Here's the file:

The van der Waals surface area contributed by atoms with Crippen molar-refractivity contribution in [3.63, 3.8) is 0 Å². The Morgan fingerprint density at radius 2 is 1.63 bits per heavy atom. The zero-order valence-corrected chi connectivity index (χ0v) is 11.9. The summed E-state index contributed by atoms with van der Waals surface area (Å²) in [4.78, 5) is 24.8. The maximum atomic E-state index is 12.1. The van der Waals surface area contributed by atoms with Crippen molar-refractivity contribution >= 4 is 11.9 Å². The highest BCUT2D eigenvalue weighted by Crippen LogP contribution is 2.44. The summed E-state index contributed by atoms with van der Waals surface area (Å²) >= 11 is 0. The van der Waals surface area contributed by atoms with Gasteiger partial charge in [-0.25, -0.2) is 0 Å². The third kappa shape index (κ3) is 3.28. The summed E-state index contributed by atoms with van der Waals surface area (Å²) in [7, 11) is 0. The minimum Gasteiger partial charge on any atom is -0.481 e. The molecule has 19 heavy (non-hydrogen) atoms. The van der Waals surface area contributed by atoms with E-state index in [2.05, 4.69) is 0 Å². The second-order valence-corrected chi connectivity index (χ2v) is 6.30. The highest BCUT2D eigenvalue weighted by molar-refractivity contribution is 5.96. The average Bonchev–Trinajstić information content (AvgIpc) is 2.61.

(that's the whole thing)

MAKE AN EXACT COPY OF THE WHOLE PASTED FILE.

The van der Waals surface area contributed by atoms with Crippen molar-refractivity contribution in [3.63, 3.8) is 0 Å². The Morgan fingerprint density at radius 2 is 1.63 bits per heavy atom. The zero-order valence-corrected chi connectivity index (χ0v) is 11.9. The summed E-state index contributed by atoms with van der Waals surface area (Å²) in [4.78, 5) is 24.8. The maximum atomic E-state index is 12.1. The van der Waals surface area contributed by atoms with Crippen molar-refractivity contribution >= 4 is 11.9 Å². The highest BCUT2D eigenvalue weighted by Crippen LogP contribution is 2.44. The summed E-state index contributed by atoms with van der Waals surface area (Å²) >= 11 is 0. The van der Waals surface area contributed by atoms with Gasteiger partial charge in [-0.25, -0.2) is 0 Å². The third kappa shape index (κ3) is 3.28. The summed E-state index contributed by atoms with van der Waals surface area (Å²) in [7, 11) is 0. The minimum Gasteiger partial charge on any atom is -0.481 e. The molecule has 19 heavy (non-hydrogen) atoms. The van der Waals surface area contributed by atoms with E-state index in [2.05, 4.69) is 0 Å². The second-order valence-corrected chi connectivity index (χ2v) is 6.30. The highest BCUT2D eigenvalue weighted by molar-refractivity contribution is 5.96. The average Bonchev–Trinajstić information content (AvgIpc) is 2.61.